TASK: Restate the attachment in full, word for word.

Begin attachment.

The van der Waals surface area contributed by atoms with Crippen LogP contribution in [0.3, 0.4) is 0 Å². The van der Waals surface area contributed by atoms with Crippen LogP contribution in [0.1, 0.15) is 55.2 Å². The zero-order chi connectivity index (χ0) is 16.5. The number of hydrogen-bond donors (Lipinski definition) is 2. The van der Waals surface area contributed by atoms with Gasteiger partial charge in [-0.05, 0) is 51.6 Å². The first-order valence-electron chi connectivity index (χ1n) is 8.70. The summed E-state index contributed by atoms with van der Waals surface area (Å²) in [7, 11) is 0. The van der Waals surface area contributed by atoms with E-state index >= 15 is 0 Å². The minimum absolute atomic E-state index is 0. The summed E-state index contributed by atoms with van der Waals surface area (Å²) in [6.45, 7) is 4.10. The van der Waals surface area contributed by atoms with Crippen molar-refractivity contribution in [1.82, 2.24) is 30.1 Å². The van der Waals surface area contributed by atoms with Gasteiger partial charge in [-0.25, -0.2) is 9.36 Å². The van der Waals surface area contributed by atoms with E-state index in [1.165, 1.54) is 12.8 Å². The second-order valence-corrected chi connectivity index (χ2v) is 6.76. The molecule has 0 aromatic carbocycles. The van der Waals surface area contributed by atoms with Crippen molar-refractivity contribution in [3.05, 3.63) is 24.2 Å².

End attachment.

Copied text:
The van der Waals surface area contributed by atoms with Crippen LogP contribution in [0.3, 0.4) is 0 Å². The van der Waals surface area contributed by atoms with Crippen LogP contribution in [0.1, 0.15) is 55.2 Å². The zero-order chi connectivity index (χ0) is 16.5. The number of hydrogen-bond donors (Lipinski definition) is 2. The van der Waals surface area contributed by atoms with Gasteiger partial charge in [-0.05, 0) is 51.6 Å². The first-order valence-electron chi connectivity index (χ1n) is 8.70. The summed E-state index contributed by atoms with van der Waals surface area (Å²) in [7, 11) is 0. The van der Waals surface area contributed by atoms with E-state index >= 15 is 0 Å². The minimum absolute atomic E-state index is 0. The summed E-state index contributed by atoms with van der Waals surface area (Å²) in [6.45, 7) is 4.10. The van der Waals surface area contributed by atoms with Crippen molar-refractivity contribution in [1.82, 2.24) is 30.1 Å². The van der Waals surface area contributed by atoms with Gasteiger partial charge in [-0.25, -0.2) is 9.36 Å². The van der Waals surface area contributed by atoms with E-state index in [1.165, 1.54) is 12.8 Å². The second-order valence-corrected chi connectivity index (χ2v) is 6.76. The molecule has 0 aromatic carbocycles. The van der Waals surface area contributed by atoms with Crippen molar-refractivity contribution in [3.05, 3.63) is 24.2 Å².